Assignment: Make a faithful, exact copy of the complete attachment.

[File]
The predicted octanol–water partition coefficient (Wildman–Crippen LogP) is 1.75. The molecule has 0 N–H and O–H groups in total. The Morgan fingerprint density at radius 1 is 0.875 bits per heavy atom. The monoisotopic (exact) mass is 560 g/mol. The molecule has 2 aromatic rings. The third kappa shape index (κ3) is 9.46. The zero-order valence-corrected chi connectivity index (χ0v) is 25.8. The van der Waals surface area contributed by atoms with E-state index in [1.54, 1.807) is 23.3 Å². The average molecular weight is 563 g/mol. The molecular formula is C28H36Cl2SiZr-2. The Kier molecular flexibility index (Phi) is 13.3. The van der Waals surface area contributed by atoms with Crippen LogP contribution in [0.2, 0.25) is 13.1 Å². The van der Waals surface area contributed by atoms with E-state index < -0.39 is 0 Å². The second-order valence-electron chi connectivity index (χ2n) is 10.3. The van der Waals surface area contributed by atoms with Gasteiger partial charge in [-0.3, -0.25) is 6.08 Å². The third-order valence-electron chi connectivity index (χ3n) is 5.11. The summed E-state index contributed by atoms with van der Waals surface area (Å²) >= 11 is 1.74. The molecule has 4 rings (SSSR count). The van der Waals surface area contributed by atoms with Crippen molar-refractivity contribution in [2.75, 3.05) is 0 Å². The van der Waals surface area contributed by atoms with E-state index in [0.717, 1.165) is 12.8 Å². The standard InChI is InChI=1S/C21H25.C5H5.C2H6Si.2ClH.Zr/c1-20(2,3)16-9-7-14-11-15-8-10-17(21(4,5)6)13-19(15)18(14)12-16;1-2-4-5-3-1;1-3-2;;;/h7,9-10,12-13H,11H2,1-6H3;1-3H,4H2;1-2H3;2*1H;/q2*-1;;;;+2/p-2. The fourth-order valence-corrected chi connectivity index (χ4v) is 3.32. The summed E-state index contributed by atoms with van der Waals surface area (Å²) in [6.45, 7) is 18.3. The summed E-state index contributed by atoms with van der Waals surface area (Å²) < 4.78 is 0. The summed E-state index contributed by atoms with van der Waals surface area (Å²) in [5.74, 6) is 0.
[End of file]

The predicted octanol–water partition coefficient (Wildman–Crippen LogP) is 1.75. The molecule has 0 N–H and O–H groups in total. The Morgan fingerprint density at radius 1 is 0.875 bits per heavy atom. The monoisotopic (exact) mass is 560 g/mol. The molecule has 2 aromatic rings. The third kappa shape index (κ3) is 9.46. The zero-order valence-corrected chi connectivity index (χ0v) is 25.8. The van der Waals surface area contributed by atoms with E-state index in [1.54, 1.807) is 23.3 Å². The average molecular weight is 563 g/mol. The molecular formula is C28H36Cl2SiZr-2. The Kier molecular flexibility index (Phi) is 13.3. The van der Waals surface area contributed by atoms with Crippen LogP contribution in [0.2, 0.25) is 13.1 Å². The van der Waals surface area contributed by atoms with E-state index < -0.39 is 0 Å². The second-order valence-electron chi connectivity index (χ2n) is 10.3. The van der Waals surface area contributed by atoms with Gasteiger partial charge in [-0.3, -0.25) is 6.08 Å². The third-order valence-electron chi connectivity index (χ3n) is 5.11. The summed E-state index contributed by atoms with van der Waals surface area (Å²) >= 11 is 1.74. The molecule has 4 rings (SSSR count). The van der Waals surface area contributed by atoms with Crippen molar-refractivity contribution in [2.75, 3.05) is 0 Å². The van der Waals surface area contributed by atoms with E-state index in [0.717, 1.165) is 12.8 Å². The standard InChI is InChI=1S/C21H25.C5H5.C2H6Si.2ClH.Zr/c1-20(2,3)16-9-7-14-11-15-8-10-17(21(4,5)6)13-19(15)18(14)12-16;1-2-4-5-3-1;1-3-2;;;/h7,9-10,12-13H,11H2,1-6H3;1-3H,4H2;1-2H3;2*1H;/q2*-1;;;;+2/p-2. The fourth-order valence-corrected chi connectivity index (χ4v) is 3.32. The summed E-state index contributed by atoms with van der Waals surface area (Å²) in [6.45, 7) is 18.3. The summed E-state index contributed by atoms with van der Waals surface area (Å²) < 4.78 is 0. The summed E-state index contributed by atoms with van der Waals surface area (Å²) in [5.74, 6) is 0.